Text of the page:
The mayoral race is not going well for the left-liberals. Scott Stringer and Maya Wiley have been running in this lane, chasing younger progressives, MSNBC viewers, and even socialists as they try to knit together a winning coalition. Neither has managed to poll as high as second in the Democratic primary. One problem both have is that DSA didn’t endorse in the mayoral race and their significant electoral infrastructure won’t be deployed for any candidate. Stringer, as a white man, has run up against a wall with left-liberals who prize seeing a person of color rise. Wiley, a Black woman, has won more generous press coverage, but has struggled to attract attention from voters. Neither Wiley nor Stringer are especially charismatic; Wiley’s backstory is more compelling, but her most recent city experience is as Bill de Blasio’s counsel. Dianne Morales is hunting for socialist votes and gaining momentum, but she’s not a DSA candidate and her background—as a well-compensated nonprofit executive executive—and the lingo her campaign deploys are more left-liberal in orientation.

The moderates are faring better. Eric Adams, the Brooklyn borough president, has consistently polled second. Andrew Yang, who can blend moderate, left-liberal, and some socialist sensibilities, is in first. Neither of them have any deep ties to the nonprofit left organizations like the WFP, Make the Road, and New York Communities for Change. Neither would ever win an endorsement from Elizabeth Warren. Neither support defunding the police. Adams, a former police captain, is a reformer, but would not cut headcount. Yang, to the consternation of the left, has called for more police in subways. Though he has spoken often of late about his Asian identity in light of the rising hate attacks against Asian-Americans, Yang has a long-running skepticism of identity-based politicking, saying in 2019 that he didn’t think “it’s a great way to try to build consensus or bring people together or get big policies across the finish line.” Yang added that it was a “stupid way” for trying to win elections.

Identity politics, built around both racial and ethnic identity, has a deep tradition in New York, where outer borough ethnics erected political machines around what European country their grandfathers came from. Moderates can engage in it as much as left-liberals. But the old-fashioned, identity-based coalition-building of a Barack Obama or David Dinkins has less in common with the CRT-inflected identity appeals that come straight from the academy and can be seen, most clearly, in the underperforming presidential campaigns of Warren and Julián Castro.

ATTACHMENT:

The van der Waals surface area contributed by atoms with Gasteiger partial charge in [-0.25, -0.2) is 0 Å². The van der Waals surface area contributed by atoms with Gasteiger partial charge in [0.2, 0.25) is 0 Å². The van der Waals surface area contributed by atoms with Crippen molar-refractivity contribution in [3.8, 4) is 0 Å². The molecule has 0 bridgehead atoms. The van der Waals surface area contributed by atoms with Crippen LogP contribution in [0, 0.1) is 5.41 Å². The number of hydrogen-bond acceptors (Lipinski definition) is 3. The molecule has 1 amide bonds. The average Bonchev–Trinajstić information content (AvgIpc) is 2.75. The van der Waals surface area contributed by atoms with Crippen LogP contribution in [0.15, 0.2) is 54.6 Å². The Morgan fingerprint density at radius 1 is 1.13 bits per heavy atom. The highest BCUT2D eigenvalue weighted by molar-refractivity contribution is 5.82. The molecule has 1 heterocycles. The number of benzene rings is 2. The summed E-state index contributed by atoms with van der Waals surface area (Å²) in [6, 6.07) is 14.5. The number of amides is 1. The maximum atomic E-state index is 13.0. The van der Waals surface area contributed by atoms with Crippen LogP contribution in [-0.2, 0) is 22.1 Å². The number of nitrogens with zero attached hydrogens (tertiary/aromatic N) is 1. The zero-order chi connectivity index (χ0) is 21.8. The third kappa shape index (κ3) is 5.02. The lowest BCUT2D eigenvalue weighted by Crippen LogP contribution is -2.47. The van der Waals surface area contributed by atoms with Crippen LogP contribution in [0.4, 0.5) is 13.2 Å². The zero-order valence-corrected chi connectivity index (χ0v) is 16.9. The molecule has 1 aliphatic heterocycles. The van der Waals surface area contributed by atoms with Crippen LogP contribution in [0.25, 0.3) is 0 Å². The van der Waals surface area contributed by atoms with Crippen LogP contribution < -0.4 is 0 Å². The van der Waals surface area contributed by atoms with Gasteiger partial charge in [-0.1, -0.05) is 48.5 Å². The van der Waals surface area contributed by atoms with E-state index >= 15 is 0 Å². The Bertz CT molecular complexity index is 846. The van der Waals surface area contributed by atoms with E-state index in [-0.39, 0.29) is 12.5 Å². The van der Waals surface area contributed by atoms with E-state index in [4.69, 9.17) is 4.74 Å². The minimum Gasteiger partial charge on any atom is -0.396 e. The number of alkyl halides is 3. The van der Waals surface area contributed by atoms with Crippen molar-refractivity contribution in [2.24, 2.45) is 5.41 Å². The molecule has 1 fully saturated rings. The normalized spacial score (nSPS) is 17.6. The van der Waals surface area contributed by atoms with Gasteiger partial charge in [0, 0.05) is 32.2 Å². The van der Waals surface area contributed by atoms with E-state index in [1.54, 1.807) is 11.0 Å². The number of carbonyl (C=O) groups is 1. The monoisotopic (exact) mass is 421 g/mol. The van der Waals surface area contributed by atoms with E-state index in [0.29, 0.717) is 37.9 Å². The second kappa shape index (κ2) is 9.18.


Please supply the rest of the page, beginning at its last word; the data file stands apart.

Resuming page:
If the moderate candidates, and their coalitions, can capture City Hall and the comptroller’s offices, they will exist as the primary, if temporary, bulwark against DSA. There are no DSA candidates competing for citywide or countywide offices this year, but in 2029, the next time term-limits will force municipal politicians from office, the socialists will have a far deeper bench. It’s not impossible that four or five or six DSA members could enter the next City Council. Any of the current socialist legislators could seek higher office. The WFP-aligned lawmakers, like Jessica Ramos and Alessandra Biaggi, share much of the DSA policy aims in Albany.

With the rise of DSA and the durability of anti-socialist moderates, it’s easy to imagine, years from now, these two factions becoming far more dominant in New York. DSA is highly-organized, with a high ceiling for growth. They’re picky endorsers, which means large slates of socialists won’t enter office together in any one cycle, but their influence has clearly been felt in the state legislature already. At the same juncture, an anti-DSA bloc will inevitably rise: of moderates wary of the socialist label, who are willing to pull closer to the police and real estate. New York City itself has a very diverse ideological electorate and there’s no guarantee that today’s immigrant class, as they age and acquire wealth, won’t evolve in the same direction the Irish and Italians of yore did: toward a patriotic, pro-capitalist, and pro-police worldview. Rising shootings and murder rates can push them there even faster. And then, unable to excite the young socialists and unable to placate the rising tide of people with no interest in their buzzy nonprofits, left-liberals may be left in an uncomfortable place.

An earlier version of this essay incorrectly stated Brad Lander endorsed Joe Crowley in 2018. In fact, he was neutral in Crowley’s race against Alexandria Ocasio-Cortez.